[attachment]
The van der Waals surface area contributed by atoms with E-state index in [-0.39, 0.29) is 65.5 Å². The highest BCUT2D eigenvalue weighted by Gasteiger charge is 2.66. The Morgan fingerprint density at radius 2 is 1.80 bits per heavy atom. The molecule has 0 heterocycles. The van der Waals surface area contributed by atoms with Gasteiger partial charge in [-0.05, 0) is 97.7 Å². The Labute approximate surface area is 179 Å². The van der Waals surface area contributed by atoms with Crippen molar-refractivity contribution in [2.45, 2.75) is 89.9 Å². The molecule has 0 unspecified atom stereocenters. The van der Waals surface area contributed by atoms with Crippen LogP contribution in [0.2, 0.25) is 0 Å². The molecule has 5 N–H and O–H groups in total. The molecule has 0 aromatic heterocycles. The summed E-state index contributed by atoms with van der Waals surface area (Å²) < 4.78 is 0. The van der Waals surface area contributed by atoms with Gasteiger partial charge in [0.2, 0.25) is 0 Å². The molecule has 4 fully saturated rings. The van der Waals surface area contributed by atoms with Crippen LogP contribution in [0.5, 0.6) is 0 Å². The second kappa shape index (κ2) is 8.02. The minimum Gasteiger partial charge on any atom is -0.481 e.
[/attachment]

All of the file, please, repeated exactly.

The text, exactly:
The van der Waals surface area contributed by atoms with E-state index in [-0.39, 0.29) is 65.5 Å². The highest BCUT2D eigenvalue weighted by Gasteiger charge is 2.66. The Morgan fingerprint density at radius 2 is 1.80 bits per heavy atom. The molecule has 0 heterocycles. The van der Waals surface area contributed by atoms with Gasteiger partial charge in [-0.05, 0) is 97.7 Å². The Labute approximate surface area is 179 Å². The van der Waals surface area contributed by atoms with Crippen molar-refractivity contribution in [2.45, 2.75) is 89.9 Å². The molecule has 0 unspecified atom stereocenters. The van der Waals surface area contributed by atoms with Crippen LogP contribution in [0.2, 0.25) is 0 Å². The molecule has 5 N–H and O–H groups in total. The molecule has 0 aromatic heterocycles. The summed E-state index contributed by atoms with van der Waals surface area (Å²) < 4.78 is 0. The van der Waals surface area contributed by atoms with Gasteiger partial charge in [0.2, 0.25) is 0 Å². The molecule has 4 fully saturated rings. The van der Waals surface area contributed by atoms with Crippen LogP contribution in [0.5, 0.6) is 0 Å². The second kappa shape index (κ2) is 8.02. The minimum Gasteiger partial charge on any atom is -0.481 e.